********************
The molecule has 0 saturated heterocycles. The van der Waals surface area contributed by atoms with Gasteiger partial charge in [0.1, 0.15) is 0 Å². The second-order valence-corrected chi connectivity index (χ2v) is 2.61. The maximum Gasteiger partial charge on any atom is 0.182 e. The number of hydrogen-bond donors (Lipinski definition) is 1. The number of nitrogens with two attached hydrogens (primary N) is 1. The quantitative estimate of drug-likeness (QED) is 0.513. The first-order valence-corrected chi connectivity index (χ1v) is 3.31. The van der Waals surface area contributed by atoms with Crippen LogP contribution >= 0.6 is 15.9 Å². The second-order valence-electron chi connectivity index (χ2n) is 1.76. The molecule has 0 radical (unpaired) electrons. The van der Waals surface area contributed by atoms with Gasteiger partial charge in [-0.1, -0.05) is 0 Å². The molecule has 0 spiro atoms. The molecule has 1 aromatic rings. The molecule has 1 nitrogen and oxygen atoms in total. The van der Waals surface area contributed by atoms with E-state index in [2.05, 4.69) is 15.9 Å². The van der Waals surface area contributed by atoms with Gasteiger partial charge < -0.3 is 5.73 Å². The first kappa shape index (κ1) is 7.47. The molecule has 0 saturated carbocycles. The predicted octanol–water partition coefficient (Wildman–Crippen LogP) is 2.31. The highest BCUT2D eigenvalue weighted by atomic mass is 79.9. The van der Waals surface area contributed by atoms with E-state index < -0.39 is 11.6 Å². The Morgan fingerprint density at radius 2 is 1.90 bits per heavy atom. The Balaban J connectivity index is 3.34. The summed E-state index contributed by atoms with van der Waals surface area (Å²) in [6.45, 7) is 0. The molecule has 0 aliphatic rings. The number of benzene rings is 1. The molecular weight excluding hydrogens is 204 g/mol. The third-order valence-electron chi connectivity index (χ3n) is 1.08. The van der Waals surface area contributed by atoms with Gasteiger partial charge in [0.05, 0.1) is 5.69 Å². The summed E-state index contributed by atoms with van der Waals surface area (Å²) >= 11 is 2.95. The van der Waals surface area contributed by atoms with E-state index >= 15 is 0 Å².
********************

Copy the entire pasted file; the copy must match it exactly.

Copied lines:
The molecule has 0 saturated heterocycles. The van der Waals surface area contributed by atoms with Gasteiger partial charge in [0.1, 0.15) is 0 Å². The second-order valence-corrected chi connectivity index (χ2v) is 2.61. The maximum Gasteiger partial charge on any atom is 0.182 e. The number of hydrogen-bond donors (Lipinski definition) is 1. The number of nitrogens with two attached hydrogens (primary N) is 1. The quantitative estimate of drug-likeness (QED) is 0.513. The first-order valence-corrected chi connectivity index (χ1v) is 3.31. The van der Waals surface area contributed by atoms with Crippen LogP contribution >= 0.6 is 15.9 Å². The second-order valence-electron chi connectivity index (χ2n) is 1.76. The molecule has 0 radical (unpaired) electrons. The van der Waals surface area contributed by atoms with Gasteiger partial charge in [-0.1, -0.05) is 0 Å². The molecule has 0 spiro atoms. The molecule has 1 aromatic rings. The molecule has 1 nitrogen and oxygen atoms in total. The van der Waals surface area contributed by atoms with E-state index in [2.05, 4.69) is 15.9 Å². The van der Waals surface area contributed by atoms with Gasteiger partial charge < -0.3 is 5.73 Å². The first kappa shape index (κ1) is 7.47. The molecule has 0 saturated carbocycles. The predicted octanol–water partition coefficient (Wildman–Crippen LogP) is 2.31. The highest BCUT2D eigenvalue weighted by atomic mass is 79.9. The van der Waals surface area contributed by atoms with E-state index < -0.39 is 11.6 Å². The Morgan fingerprint density at radius 2 is 1.90 bits per heavy atom. The Balaban J connectivity index is 3.34. The summed E-state index contributed by atoms with van der Waals surface area (Å²) in [6.45, 7) is 0. The molecule has 0 aliphatic rings. The number of benzene rings is 1. The molecular weight excluding hydrogens is 204 g/mol. The third-order valence-electron chi connectivity index (χ3n) is 1.08. The van der Waals surface area contributed by atoms with Gasteiger partial charge in [0.05, 0.1) is 5.69 Å². The summed E-state index contributed by atoms with van der Waals surface area (Å²) >= 11 is 2.95. The van der Waals surface area contributed by atoms with E-state index >= 15 is 0 Å².